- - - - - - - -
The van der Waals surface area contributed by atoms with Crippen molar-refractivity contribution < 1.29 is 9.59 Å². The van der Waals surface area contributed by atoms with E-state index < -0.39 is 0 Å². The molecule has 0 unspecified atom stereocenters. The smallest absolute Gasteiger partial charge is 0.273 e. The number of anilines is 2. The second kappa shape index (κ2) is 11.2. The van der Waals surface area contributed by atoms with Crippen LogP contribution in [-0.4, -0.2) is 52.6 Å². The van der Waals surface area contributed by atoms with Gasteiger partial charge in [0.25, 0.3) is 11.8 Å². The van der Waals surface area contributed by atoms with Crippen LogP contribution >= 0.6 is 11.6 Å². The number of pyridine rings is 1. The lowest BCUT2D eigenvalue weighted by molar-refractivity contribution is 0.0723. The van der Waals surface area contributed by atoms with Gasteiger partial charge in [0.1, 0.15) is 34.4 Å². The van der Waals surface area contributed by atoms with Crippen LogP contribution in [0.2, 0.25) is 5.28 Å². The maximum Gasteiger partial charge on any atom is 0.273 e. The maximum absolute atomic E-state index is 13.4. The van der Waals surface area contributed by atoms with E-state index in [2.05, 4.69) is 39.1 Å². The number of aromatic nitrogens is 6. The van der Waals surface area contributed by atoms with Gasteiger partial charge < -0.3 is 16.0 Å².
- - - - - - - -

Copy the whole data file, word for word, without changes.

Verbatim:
The van der Waals surface area contributed by atoms with Crippen molar-refractivity contribution < 1.29 is 9.59 Å². The van der Waals surface area contributed by atoms with E-state index < -0.39 is 0 Å². The molecule has 0 unspecified atom stereocenters. The smallest absolute Gasteiger partial charge is 0.273 e. The number of anilines is 2. The second kappa shape index (κ2) is 11.2. The van der Waals surface area contributed by atoms with Crippen LogP contribution in [-0.4, -0.2) is 52.6 Å². The van der Waals surface area contributed by atoms with Gasteiger partial charge in [0.25, 0.3) is 11.8 Å². The van der Waals surface area contributed by atoms with Crippen LogP contribution >= 0.6 is 11.6 Å². The number of pyridine rings is 1. The lowest BCUT2D eigenvalue weighted by molar-refractivity contribution is 0.0723. The van der Waals surface area contributed by atoms with Gasteiger partial charge in [0.1, 0.15) is 34.4 Å². The van der Waals surface area contributed by atoms with Crippen LogP contribution in [0.2, 0.25) is 5.28 Å². The maximum Gasteiger partial charge on any atom is 0.273 e. The maximum absolute atomic E-state index is 13.4. The van der Waals surface area contributed by atoms with E-state index in [2.05, 4.69) is 39.1 Å². The number of aromatic nitrogens is 6. The van der Waals surface area contributed by atoms with Gasteiger partial charge < -0.3 is 16.0 Å².